Anne Raver: Our exciting and weird native plants

  Butterfly weed.

Butterfly weed.

From ecoRI News (ecori.org)

Last year around this time I wrote a piece for ecoRI News about pulling up a lot of exotic plants like azaleas and Japanese maples, and replacing them with native plants, like viburnums and dogwoods, to help out the birds and butterflies and all the other critters that depend upon native plants for food and shelter.

Now, three years into our native-plant garden, we are living among more than 50 native trees, dozens of native shrubs, and native perennials, wildflowers and grasses, many of which are spreading on their own. Tending our garden on a corner lot in Warren, R.I., we get a mix of reactions from our neighbors walking or driving slowly down the quiet streets.

“This is getting to be a jungle!” one woman observed, standing by the fence in late summer, when the tall perennials — Joe Pye-weed, queen of the prairie, rudbeckias and sunflowers — stretched way over her head.

“Isn’t it great?” I said. “Look at all the bees nuzzling those flowers.”

My neighbor likes things tidy. She cut down some big trees last year to plant more grass. And she keeps it cut short with her riding mower.

Other people love the profusion.

“Our mother asks us to slow down the car, so she can see what’s going on,” said a woman from next door. “We don’t know what the plants are, but they’re always doing something.”

A little boy, who trots down the street with his mother, heading for the playground, stops dead in his tracks when the big, yellow flowers of the prickly pear open.

“Don’t touch!” Mom warned, reminding him about the needles on the round-eared cactus. “How can that grow here? It looks like it should be in the desert.”

I tell her it’s native in New England, clear up to Maine.

But we don’t enjoy the bright flowers very long. The wild turkeys and their young stroll by to eat them.

After a few years, we’re seeing which native species love our sunny, dry acid soil, and which do not.

Butterfly weed thrives in local conditions.

The native butterfly weed (Asclepias tuberosa), a low mounding plant, with gorgeous bright-orange flowers, is spreading its seedlings all over. I couldn’t grow this beauty in my Maryland garden; the soil was just too heavy. Here, it grows like the “weed” that it is.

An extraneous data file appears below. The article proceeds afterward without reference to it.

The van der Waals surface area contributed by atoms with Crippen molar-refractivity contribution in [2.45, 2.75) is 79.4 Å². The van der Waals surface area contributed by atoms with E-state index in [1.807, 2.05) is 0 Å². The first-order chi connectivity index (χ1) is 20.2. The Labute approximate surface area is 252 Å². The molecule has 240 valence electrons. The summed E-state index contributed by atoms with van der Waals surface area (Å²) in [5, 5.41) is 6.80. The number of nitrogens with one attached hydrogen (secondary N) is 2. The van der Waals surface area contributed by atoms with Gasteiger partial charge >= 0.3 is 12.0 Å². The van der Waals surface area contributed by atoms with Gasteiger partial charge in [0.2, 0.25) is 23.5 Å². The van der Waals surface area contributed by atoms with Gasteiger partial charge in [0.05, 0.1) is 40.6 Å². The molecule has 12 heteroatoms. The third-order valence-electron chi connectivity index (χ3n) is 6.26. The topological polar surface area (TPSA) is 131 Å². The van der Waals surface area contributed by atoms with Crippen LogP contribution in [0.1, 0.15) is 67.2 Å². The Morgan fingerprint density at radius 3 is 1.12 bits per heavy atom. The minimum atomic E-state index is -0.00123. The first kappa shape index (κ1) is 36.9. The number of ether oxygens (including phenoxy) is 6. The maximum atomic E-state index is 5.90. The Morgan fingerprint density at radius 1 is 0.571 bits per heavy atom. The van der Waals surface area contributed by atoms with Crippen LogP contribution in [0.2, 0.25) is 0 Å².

Its cousin, common milkweed (Asclepias syriaca) failed to flower, when I dug it up from a nearby ditch. But when I scattered seeds from another patch in fall 2016, it sprouted the next spring. And now, I see its thick, succulent leaves coming up along the fence, and in my vegetable garden.

On the other hand, swamp milkweed (Asclepias incarnata), which is a lovely soft pink, refuses to grow here. It needs damp soil to thrive.

Our eastern red cedars and pitch pines are loving it here, after we corrected a near-fatal mistake we made the first fall we were here. Thinking ourselves good gardeners, we put each little tree into its hole with a shovelful of compost. After a few weeks, the needles of the pitch pine turned yellow, the cedars turned a brittle brown.

We called the URI Gardening & Environmental Hotline (401-874-4836) and learned we had done exactly the wrong thing.

“Cedars and pines don’t like rich soil, they grow in sand dunes,” one of the master gardeners told us.

She didn’t think there was much we could do. “Sounds like they’re dying. Maybe better to start over.”

My never-say-die husband, Rock, rowed out to Rumstick Point and filled a few buckets with sand. We dug up the cedars and pines, and replanted with sand and a seaweed mulch.

The little trees slowly recovered, and now the cedars are over our heads and the quirky pitch pines are full of bright-green needles. As they get bigger, these trees provide nesting and shelter for wildlife, as well as food. Birds eat the blue-gray berries of the cedars; olive hairstreak caterpillars eat the needles. The seeds of the pitch pine cones sustain hungry pine grosbeaks and pine warblers in winter; pine elfin caterpillars thrive on its needles.

Every native plant in this garden feeds somebody. And it’s fun discovering just who they are.

As the Rhode Island Wild Plant Society’s annual sale approaches — June 2 from 9 a.m.-1 p.m. at URI East Farm, 1 East Farm Road, Kingston — I am wondering how many American hollies I can fit in my Honda Fit.

“No more trees!” Rock pleaded. (He’s counted more than 50, but they’re small.)

Not to worry, I tell him. I’m into groundcovers this year. The amazing common strawberry, which spreads rapidly, loves full sun, sandy soil, can take dry conditions, and produces delicious berries.

Red bearberry flourishes in dry, barren soil. It sports cute little bell-shaped flowers in spring, which turn to red berries for the birds (and bears) and its satiny leaves are evergreen.

Warren, R.I., resident Anne Raver has written about landscape and the environment for more than 30 years. She is an active member of the Rhode Island Wild Plant Society.